NEW YORK - Official negotiations on Holocaust reparations between representatives of the German government and a senior delegation of Je wish leaders are due to begin today in Berlin. These are the first official talks on the question of payments to Holocaust survivors to be held with the new German government under Chancellor Angela Merkel.
"The talks in Berlin are in effect a renewal of the dialogue with the German government on affairs relating to Holocaust survivors after a long period in which the sides merely held informal contacts," said Dr. Israel Singer, president of the Claims Conference and head of the delegation.
The Jewish side, consisting of representatives from Israel and European countries, plans to raise the plight of thousands of survivors who are elderly and ill and have special needs. Germany two years ago allocated 9 million euros as special assistance to needy survivors. At the present talks, the delegation will ask that the aid be renewed and that it be raised to 15 million.
Another issue will be the provision of a lifelong pension to survivors who lived under Nazi occupation in western Europe - some 4,000 people who succeeded in staying alive in difficult conditions in countries like France, Holland and Belgium.
Singer noted that, since her election, Merkel had consistently shown a positive attitude toward the renewal of talks. However, he refused to assess the chances of success. "So long as there is still one survivor alive, the negotiations will continue," he said.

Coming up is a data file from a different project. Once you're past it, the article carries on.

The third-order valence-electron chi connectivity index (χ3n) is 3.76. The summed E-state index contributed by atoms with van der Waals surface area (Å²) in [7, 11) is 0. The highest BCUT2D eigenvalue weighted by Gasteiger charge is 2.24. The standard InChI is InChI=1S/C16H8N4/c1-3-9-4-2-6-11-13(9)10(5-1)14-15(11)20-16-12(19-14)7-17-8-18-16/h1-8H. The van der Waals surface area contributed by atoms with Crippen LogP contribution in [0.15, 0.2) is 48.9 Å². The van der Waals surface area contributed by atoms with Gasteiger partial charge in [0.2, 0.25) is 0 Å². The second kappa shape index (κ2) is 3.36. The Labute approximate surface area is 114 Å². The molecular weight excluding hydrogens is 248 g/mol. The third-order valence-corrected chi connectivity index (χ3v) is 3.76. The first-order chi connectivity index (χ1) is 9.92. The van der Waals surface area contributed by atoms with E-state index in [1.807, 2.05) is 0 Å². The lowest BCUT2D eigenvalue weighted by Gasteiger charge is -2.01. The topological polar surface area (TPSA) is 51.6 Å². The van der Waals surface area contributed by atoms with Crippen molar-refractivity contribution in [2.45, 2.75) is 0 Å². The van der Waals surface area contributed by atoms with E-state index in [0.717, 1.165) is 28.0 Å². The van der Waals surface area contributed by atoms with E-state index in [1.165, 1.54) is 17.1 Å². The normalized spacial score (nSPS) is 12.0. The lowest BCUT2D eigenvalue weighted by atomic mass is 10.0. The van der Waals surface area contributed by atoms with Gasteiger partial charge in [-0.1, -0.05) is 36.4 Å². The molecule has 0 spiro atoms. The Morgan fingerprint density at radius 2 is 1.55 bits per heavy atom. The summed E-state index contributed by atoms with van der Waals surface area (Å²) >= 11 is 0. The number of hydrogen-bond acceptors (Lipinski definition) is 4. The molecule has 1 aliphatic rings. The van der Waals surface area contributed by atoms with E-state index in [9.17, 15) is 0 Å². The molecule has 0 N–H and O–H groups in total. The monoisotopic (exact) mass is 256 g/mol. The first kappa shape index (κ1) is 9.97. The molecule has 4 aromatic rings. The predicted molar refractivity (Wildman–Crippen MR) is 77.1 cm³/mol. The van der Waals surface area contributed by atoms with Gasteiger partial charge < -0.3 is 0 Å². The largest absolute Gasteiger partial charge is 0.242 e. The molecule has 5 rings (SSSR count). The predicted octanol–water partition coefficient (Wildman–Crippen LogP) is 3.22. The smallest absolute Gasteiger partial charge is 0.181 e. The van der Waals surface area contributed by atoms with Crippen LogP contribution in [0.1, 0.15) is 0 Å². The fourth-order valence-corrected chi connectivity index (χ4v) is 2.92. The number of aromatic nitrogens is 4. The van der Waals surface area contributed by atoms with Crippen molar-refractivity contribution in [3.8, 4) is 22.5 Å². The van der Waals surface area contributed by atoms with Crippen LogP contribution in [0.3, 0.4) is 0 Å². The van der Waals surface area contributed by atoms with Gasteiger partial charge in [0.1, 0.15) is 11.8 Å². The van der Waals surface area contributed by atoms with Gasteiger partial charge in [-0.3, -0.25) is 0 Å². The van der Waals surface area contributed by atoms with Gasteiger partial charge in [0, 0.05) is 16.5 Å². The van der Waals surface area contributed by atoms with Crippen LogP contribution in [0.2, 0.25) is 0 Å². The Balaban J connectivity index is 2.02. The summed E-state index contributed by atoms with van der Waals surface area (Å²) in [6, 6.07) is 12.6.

Amiram Barkat adds: Meanwhile, the World Jewish Congress is pressing the Allianz AG Insurance company of Germany to speed up its handling of the payment of claims to the heirs of Nazi victims who held policies with it.
Allianz is one of the largest insurance groups in the world. According to Holocaust historians and legal experts, such as Professors Michael Bazyler and Gerald Feldman from the United States, Allianz insured the concentration camps at Auschwitz-Birkenau as well as other death camps.
In 1998, after a public campaign waged by the WJC and other Jewish bodies, Allianz and four other large insurance companies signed an agreement to pay compensation to heirs of Holocaust victims that had held policies with them.
Allianz has so far received some 20,000 claims from the heirs, but about a month ago, it informed the committee supervising the work on the claims that it planned to turn down some 7,000 of them because they lacked details of identification. Of these, 1,700 include the full name of the policy-holder. The WJC contends that there is sufficient information from the claims to locate the original policies.
WJC's Israel director, Bobby Brown, told Haaretz that the congress was demanding to know whether Allianz had thoroughly checked its archives in an attempt to identify the policy-holders.
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